The Universal Jewish Encyclopedia : an authoritative and popular presentation of Jews and Judaism since the earliest times / edited by Isaac Landman. -- New York : Ktav, 1969, c1939. 10 vols.
Although the Universal Jewish Encyclopedia (UJE) never achieved the status of either the EJ or the JE as a cataloging authority, the UJE does contain information on some names not found in either of the other. It is cited from time to time when extensive research is required.
Who's who in Israel and in the work for Israel abroad. -- Tel Aviv : Bronfman & Cohen Publications, [1969-1980]. (serial)
Who's who in world Jewry. -- New York : Pitman Pub. Corp., 1955- (serial)
routinely at one time, these works are now cited only when research is a
necessity. Prior to the implementation of AACR2 when there was more
leeway for establishing names in a non-systematically romanized form, WW
in Israel was used as one of the authorities for formulating
Leksikon fun der nayer Yidisher literatur. -- Nyu-York : Aroysgegebn fun Alveltekhn Yidishn kultur-kongres, c1956-1981. 8 vols.
At one time the above were cited routinely in the preparation of Hebraica authority records. Now however, they are cited only when research is required, e.g. to break a conflict in headings. Prior to the adoption of the revised footnote to AACR2 rule 22.3C in August 1985, these works were consulted whenever the author's place of residence was unknown.
Both of these histories are helpful at times in that they include bio-bibliographical information about a large number of Hebraica writers. They can be especially helpful in cases of uncertain or attributed authorship, e.g. for medieval or early modern works. Use of the Zinberg work is somewhat hampered by the lack of a cumulative index for the entire set.
United States. Board on
BGN is generally cited when establishing an Israeli geographical/ jurisdictional heading. The latitude and longitude are generally included in new authority records, as is the type of place name, e.g., "PPL" for "populated place." Except for cases in which BGN specifies a "conventional" form of heading (cf. LCRI 23), the ALA/LC romanization is generally used in the heading. The BGN form and variants, if any, are generally cited and reerences made accordingly.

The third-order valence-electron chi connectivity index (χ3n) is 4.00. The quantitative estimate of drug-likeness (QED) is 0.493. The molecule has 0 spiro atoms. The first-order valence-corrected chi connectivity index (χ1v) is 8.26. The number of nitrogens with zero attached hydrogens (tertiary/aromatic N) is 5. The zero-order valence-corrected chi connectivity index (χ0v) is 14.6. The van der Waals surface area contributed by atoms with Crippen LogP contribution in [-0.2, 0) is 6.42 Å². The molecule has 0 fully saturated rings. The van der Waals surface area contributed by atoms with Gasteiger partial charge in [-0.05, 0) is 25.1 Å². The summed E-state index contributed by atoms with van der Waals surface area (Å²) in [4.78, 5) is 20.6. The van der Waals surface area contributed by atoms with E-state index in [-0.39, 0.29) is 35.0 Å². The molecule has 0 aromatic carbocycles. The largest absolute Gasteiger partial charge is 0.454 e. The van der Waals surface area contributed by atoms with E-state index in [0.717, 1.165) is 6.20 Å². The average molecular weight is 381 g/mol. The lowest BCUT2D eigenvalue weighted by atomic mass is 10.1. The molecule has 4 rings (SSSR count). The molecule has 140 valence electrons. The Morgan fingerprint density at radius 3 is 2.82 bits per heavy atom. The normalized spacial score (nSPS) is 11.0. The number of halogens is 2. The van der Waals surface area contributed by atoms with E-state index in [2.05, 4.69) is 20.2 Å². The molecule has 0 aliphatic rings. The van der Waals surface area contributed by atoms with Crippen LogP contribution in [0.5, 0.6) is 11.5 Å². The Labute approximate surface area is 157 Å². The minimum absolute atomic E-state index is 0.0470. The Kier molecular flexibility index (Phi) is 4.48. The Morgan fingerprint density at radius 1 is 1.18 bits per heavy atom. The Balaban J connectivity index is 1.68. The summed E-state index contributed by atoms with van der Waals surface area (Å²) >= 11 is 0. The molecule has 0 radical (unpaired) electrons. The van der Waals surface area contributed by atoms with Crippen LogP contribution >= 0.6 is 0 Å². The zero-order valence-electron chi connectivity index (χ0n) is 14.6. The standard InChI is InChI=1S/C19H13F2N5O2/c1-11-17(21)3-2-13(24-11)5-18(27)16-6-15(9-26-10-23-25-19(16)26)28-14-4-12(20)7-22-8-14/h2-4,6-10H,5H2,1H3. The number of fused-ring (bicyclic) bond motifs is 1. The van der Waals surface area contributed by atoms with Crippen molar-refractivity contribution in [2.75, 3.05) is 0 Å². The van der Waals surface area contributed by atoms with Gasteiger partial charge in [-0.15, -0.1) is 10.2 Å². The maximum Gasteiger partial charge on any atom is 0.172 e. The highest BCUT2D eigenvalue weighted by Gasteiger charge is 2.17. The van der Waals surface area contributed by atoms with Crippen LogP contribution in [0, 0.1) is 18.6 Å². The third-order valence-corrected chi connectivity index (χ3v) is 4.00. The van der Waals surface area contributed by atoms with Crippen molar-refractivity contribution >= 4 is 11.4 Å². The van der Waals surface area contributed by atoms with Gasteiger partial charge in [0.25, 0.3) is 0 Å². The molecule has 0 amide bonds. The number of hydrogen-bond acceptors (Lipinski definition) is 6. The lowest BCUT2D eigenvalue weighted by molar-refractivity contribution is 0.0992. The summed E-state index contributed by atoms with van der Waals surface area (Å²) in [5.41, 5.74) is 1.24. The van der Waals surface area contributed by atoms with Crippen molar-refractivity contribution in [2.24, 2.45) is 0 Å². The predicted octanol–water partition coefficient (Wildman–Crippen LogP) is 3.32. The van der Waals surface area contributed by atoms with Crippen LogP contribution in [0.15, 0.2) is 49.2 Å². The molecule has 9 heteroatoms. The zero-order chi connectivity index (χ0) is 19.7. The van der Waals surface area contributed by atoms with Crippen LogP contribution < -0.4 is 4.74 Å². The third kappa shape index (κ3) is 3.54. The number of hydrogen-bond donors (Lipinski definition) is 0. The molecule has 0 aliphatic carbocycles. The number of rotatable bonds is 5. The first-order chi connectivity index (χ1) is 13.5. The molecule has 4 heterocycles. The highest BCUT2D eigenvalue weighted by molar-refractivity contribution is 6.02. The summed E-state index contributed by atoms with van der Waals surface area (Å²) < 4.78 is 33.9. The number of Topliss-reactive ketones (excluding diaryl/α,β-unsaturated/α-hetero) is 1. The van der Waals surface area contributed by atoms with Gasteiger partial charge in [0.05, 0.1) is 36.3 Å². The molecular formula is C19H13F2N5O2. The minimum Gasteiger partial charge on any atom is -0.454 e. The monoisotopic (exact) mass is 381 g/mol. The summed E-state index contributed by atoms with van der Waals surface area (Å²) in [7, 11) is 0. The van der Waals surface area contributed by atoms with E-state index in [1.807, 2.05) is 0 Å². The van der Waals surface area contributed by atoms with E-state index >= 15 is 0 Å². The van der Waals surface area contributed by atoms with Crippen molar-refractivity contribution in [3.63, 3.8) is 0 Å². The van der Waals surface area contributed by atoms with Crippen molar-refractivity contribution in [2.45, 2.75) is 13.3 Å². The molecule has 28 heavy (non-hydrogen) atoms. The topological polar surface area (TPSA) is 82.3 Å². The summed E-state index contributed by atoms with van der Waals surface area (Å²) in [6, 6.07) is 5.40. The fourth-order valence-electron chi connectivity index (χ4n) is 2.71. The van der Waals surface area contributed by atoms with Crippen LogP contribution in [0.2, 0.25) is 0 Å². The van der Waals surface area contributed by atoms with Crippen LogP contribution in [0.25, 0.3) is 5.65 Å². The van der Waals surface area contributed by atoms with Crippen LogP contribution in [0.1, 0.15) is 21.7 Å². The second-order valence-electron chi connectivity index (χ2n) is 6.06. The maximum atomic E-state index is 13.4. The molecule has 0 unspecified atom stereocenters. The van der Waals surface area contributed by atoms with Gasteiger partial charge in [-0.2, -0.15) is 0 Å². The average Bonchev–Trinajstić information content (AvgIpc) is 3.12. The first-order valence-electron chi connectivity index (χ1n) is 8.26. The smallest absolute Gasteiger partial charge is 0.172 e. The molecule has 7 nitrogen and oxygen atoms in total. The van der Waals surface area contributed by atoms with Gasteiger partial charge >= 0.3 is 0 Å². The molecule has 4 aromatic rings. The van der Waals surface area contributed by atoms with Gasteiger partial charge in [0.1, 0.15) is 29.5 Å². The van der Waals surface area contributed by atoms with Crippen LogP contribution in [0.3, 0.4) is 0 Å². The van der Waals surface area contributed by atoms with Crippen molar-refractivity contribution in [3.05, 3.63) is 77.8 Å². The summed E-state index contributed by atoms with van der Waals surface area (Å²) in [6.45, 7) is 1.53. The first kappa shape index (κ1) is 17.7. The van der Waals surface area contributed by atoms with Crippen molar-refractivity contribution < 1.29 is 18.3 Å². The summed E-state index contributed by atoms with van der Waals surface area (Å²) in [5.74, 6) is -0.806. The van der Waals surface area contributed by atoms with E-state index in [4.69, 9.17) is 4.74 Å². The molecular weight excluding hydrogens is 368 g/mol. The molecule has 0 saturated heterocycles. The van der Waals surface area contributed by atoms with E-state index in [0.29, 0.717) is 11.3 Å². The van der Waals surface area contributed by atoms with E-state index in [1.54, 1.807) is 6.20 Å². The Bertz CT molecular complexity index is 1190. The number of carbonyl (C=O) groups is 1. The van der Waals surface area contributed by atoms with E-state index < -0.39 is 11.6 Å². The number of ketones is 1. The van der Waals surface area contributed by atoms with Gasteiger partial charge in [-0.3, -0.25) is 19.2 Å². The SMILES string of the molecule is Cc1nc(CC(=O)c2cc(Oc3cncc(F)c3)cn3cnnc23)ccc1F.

The Talmi work is helpful for many headings in that it includes the vocalization of the name, identification of the location, and a brief history.
All three works are helpful when no date of publication, copyright, or manufacture appears in the item being cataloged, or if a uniform title needs to be identified for a translation. Kiryat sefer is, of course, used in this situation for more recent publications.
Israel book trade directory. -- 5th ed. -- [Tel Aviv] : Israel Book and Printing Center, 1975- (serial)
Jewish literary marketplace : a directory of the press, publishers, and booksellers / edited by Howard M. Berliant, Bruce Arbit. -- 1st ed. -- Milwaukee : Arbit Books, 1979. 1 vol.
The Israel Book Trade Directory and the Jewish Literary Marketplace both provide information on publishers in Israel. These sources are helpful when it is necessary to supply a place name or a publisher from outside the item being cataloged.
This, or any similar work, is very helpful in equating dates given in terms of the Jewish calendar to their Gregorian equivalents. This particular volume includes a much longer range of dates than the similar table found in the index volume of the Encyclopaedia Judaica.
The Hebrew edition of the Israel government year-book (Shenaton ha-memshalah) is used as the basis for Israeli government body headings when the item being cataloged does not include sufficient information, e.g., a book in English. In such cases, references are made within the framwork of LCRI 26.3B-C for the English form(s) included in the Shenaton. The Shenaton also gives the hierarchical structure of many Israeli federal bodies, and is helpful in identifying name changes.